One problem that occurs in terrestrial systems, especially ones that operate in urban environments, is the problem of mutual interference. Another problem that can occur is the timeliness and the throughput of certain positioning data that allows the overall system to operate efficiently. Conventional positioning systems focus on one of three methods of transmission: code division multiple access (CDMA), time division multiple access (TDMA), and frequency division multiple access (FDMA). In CDMA transmitters typically operate concurrently and mutual interference is reduced by having different transmitters transmit distinct coded signals, which have low cross correlation properties. In TDMA, different transmitters may be assigned different times of transmission, sometimes called “slots” and one and only one transmitter is permitted to transmit during a slot. In FDMA different transmitters may be assigned different frequency passbands. Normally such pass bands may be disjoint although in orthogonal FDMA the passbands overlap somewhat. All such systems utilize time difference of arrival, or trilateration methods at receiving sites in order to determine their locations. The positioning information transmitted by the transmitters includes precision timing sequences, and positioning data, the latter including the location of transmitters, various timing corrections. The positioning data may be provided in a number of ways. For example, it may be modulated onto a coded timing sequence, it may be added or overlaid over the timing sequence, or it may be concatenated with the timing sequence.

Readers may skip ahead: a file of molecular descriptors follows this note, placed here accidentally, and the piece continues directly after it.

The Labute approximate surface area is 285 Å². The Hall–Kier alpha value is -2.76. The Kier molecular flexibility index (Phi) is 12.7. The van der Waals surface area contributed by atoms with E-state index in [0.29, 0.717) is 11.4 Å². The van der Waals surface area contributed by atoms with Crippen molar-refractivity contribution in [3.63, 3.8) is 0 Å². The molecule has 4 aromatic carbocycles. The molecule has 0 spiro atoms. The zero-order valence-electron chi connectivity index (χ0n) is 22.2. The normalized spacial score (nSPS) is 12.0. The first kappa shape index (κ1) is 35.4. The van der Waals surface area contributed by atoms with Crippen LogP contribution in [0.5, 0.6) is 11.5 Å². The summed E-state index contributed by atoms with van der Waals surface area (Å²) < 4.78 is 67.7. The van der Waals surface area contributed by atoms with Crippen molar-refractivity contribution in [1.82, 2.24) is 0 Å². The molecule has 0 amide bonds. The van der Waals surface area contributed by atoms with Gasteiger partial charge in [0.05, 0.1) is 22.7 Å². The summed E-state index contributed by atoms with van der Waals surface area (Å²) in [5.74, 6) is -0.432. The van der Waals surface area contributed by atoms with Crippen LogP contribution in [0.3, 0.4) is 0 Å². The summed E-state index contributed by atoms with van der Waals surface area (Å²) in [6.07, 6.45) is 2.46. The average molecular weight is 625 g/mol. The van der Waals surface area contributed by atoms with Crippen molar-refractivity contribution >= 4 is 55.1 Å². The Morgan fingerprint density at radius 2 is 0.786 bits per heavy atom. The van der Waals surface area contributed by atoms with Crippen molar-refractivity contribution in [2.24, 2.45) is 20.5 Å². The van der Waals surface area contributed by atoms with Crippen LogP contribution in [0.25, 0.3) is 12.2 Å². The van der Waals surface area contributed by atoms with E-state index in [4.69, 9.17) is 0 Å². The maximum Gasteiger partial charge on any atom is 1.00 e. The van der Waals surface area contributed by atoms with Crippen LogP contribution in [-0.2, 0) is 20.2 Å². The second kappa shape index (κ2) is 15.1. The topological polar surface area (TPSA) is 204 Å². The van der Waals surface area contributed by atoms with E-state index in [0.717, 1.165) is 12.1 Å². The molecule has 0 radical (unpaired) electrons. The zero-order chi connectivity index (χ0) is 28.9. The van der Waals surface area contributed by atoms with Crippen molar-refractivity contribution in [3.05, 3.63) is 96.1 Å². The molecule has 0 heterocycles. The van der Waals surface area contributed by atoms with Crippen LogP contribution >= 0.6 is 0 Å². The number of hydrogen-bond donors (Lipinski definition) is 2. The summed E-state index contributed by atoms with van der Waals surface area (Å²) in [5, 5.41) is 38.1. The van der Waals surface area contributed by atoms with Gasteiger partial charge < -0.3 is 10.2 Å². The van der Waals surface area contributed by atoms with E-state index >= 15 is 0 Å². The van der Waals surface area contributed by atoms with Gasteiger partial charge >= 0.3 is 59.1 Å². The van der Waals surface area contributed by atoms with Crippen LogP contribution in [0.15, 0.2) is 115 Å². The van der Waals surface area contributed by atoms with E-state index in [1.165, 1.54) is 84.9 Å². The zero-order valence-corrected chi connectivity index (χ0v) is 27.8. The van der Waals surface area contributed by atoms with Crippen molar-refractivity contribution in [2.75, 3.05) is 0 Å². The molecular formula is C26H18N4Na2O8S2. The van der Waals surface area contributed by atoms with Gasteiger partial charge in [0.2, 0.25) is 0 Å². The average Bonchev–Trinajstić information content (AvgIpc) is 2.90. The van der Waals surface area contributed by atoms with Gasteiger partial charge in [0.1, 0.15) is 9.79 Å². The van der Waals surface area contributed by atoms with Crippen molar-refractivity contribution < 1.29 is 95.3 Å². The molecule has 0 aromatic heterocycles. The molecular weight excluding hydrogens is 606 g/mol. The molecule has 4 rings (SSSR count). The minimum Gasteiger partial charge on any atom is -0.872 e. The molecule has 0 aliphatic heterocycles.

The most common wide area positioning system is the Global Position Satellite System (GPS) which for the timing sequence employs a set of distinct pseudo noise sequences chosen among a set of Gold Codes of length 1023. As indicated above, in TDMA systems different transmitters may be assigned slots and the transmitters only broadcast positioning data in their assigned slots, hence producing minimal mutual interference with their neighbors. As a result of the limited number of slots, there may be locations where a receiver may still see simultaneous transmission, and often mutual interference is reduced in such cases by utilizing distinct codes for nearby transmitters that may transmit on the same slot.